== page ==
How Do You Structure A Joint Venture?
Joint ventures are essentially partnerships with an end date. Unless you structure them as a LLC, all partners are equally liable for any debts or lawsuits brought against the venture. For more information on partnership structure, read How Should You Structure Your Real Estate Partnership?
In addition to the structure of your partnership, you can further define a joint venture with a written agreement. Let’s take a look at some important questions you should ask when you structure a joint venture agreement.
Who Has Control?
Control is determined by member votes and veto rights. In your joint venture agreement, it’s important to spell out exactly who has voting rights and what percentage is needed to make decisions.
How Will Profits Be Divided?
This decision should be made up front based on how much work, money and time each partner is responsible for. For example, if one partner supplies the cash but will not be involved in the work, the partners may agree his/her earnings will be less than 50% of the profit.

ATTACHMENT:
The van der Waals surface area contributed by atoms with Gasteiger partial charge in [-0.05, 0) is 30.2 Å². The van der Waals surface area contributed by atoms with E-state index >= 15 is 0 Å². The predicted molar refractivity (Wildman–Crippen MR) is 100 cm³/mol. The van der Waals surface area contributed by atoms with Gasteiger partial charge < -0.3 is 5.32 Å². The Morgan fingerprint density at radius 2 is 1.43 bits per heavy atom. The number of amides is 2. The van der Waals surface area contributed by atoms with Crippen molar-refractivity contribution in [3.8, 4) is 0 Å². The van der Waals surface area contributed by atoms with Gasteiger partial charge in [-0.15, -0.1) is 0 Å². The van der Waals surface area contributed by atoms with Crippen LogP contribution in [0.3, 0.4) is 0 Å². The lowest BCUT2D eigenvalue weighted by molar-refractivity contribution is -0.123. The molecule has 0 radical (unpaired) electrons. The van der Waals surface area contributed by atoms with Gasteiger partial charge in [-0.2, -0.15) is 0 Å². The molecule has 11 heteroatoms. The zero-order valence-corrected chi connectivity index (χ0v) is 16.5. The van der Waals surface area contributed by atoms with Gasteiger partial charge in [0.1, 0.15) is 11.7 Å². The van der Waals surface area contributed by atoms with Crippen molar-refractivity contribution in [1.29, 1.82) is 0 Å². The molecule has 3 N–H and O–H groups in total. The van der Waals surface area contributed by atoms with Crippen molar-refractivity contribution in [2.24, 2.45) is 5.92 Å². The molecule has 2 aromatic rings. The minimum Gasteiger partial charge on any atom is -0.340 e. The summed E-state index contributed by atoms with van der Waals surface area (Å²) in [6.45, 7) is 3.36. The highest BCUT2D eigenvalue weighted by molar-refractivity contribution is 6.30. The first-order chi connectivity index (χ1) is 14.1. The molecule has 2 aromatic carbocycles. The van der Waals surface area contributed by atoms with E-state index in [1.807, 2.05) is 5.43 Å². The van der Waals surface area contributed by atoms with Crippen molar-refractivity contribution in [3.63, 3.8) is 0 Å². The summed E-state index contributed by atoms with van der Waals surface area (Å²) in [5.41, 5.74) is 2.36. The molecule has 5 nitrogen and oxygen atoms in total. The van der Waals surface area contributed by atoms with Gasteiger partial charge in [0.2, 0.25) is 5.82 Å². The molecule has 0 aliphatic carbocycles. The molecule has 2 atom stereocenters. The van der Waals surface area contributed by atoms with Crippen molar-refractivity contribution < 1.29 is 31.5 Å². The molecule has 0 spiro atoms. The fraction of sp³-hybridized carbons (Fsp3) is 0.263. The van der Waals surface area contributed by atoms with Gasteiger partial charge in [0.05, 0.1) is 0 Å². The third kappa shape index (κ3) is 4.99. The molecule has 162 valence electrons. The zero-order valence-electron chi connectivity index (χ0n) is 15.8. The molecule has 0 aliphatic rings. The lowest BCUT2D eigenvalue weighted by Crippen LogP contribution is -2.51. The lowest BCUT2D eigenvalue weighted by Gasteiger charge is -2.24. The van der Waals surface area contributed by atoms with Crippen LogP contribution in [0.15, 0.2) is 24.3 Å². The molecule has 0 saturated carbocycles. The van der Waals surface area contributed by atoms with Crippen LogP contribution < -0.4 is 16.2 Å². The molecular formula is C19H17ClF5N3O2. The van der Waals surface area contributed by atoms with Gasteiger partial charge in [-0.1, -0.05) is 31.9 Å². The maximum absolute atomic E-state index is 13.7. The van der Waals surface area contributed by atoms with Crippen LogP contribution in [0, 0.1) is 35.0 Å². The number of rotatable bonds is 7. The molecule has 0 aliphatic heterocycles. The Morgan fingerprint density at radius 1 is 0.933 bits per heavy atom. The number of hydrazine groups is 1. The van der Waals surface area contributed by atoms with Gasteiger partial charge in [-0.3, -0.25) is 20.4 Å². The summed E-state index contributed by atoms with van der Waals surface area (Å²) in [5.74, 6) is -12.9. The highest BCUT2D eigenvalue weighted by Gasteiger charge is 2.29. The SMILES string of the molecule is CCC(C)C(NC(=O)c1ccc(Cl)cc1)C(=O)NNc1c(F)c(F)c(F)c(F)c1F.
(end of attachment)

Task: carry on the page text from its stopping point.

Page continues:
How Will The Joint Venture End?
All joint ventures must have a defined end point. Typically, a joint venture will end at the completion of a project. For example, you and a partner could enter into a joint venture agreement to purchase and flip a specific real estate property. As soon as the property sells, the joint venture agreement would end.
In addition to defining the official end point, the joint venture agreement should also address unforeseen endings. These include irreconcilable differences between partners, partnership buyouts and even the death of a partner.
When all aspects of a joint venture are agreed upon in writing, all partners will be legally protected.
In the case of a joint venture, it’s really important to get an attorney involved because all joint ventures are unique. You want to make sure everything is secured and clear before that joint venture starts. An expert can help.